'Fantasy gone wild’ – Moscow sighs as Bellingcat claims FSB tried to influence UK visa process
Claims by “investigative” website Bellingcat that the FSB pressured a UK visa center to facilitate the issuance of travel permits to the alleged Skripal poisoners is a self-exposing joke, the Russian Foreign Ministry said.
“Great! There are certainly no limits to the imagination of our partners,” Foreign Ministry spokesperson Maria Zakharova wrote on Facebook, commenting on another report by the controversial Bellingcat group claiming that Russia’s Federal Security Service (FSB) had tried to infiltrate the British visa center system in Moscow to organize entry papers for “a couple of guys who need to visit the UK.”
The authors hint that the “guys” were Aleksandr Petrov and Ruslan Boshirov, who London accuses of being Russian Main Intelligence Directorate (GRU) agents, responsible for the chemical poisoning of double agent Sergei Skripal and his daughter Yulia in Salisbury in March. The two men denied the accusations and said they only visited the UK as tourists. The GRU stated that they have never employed them as agents.
The new report includes a story by a man claiming to be “a highly proficient Russian IT specialist,” who has applied for political asylum in the US.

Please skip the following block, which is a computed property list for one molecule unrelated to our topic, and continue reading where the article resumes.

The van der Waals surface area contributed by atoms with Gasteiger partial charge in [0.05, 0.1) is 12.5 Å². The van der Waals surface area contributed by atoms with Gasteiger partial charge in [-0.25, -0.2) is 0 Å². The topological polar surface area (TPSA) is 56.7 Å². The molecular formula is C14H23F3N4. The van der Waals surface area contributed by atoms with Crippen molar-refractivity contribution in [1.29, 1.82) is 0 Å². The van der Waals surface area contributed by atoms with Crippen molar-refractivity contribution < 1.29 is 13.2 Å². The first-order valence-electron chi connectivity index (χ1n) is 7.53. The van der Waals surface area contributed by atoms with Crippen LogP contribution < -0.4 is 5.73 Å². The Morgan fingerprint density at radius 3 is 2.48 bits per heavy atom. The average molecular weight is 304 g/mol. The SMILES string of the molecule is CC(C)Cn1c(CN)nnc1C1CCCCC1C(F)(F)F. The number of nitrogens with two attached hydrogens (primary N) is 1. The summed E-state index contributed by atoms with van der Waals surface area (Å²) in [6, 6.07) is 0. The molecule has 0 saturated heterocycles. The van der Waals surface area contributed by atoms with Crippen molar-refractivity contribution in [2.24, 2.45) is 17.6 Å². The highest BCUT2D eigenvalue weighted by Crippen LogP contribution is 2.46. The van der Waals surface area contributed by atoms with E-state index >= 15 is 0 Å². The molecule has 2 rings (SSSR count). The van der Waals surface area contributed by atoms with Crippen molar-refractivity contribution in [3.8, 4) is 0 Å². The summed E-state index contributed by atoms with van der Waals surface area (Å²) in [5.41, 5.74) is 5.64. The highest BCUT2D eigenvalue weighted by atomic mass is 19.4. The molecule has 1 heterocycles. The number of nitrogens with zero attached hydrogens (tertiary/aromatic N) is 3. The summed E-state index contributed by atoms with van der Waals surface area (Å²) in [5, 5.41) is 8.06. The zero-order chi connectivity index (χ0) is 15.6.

Vadim, as he's called in the report, says that in 2016, when he was working at a firm that provided visa application processing services to British and other consulates, he was recruited as an “undercover collaborator” by the FSB in order to breach and compromise the British consulate visa issuance system. Of course, there were no mentioning of the names, but Vadim thought it was relevant to the Skripal affair and contacted Bellingcat.
It's unclear how the scheme could even work as the decision on granting visas is made in London.
“TLScontact has a purely administrative role, while all the visa and immigration issues are handled by the Home office,” a source in the Home Office told RBC.
Maria Zakharova called the UK-based Bellingcat’s investigation a “new joke” that simply includes all of the acronyms of Russian security agencies known to the authors in the same article.
“So the FSB agents helped the GRU agents get visas without checks by the British visa center… They should’ve added that the agents of the SVR (Foreign Intelligence Service) were on the lookout outside, much to the envy of the Russian National Guard,” she wrote.
Since being established by Eliot Higgins in 2014, Bellingcat has become a darling of the mainstream media, which rarely questions the authenticity of its research.
It’s not surprising as the website’s investigations, claimed to be based on open sources, are usually targeted against governments that don’t share the Western agenda, such as those in Russia, Syria, and Iran.
Many Bellingcat revelations have been refuted and the website has been repeatedly slammed for bias, questionable handling of facts, and reliance on fakes.
Russian Foreign Minister Sergey Lavrov previously said Higgins’ website was cooperating with Western intelligence agencies and releases its ‘investigations’ in order to influence public opinion.
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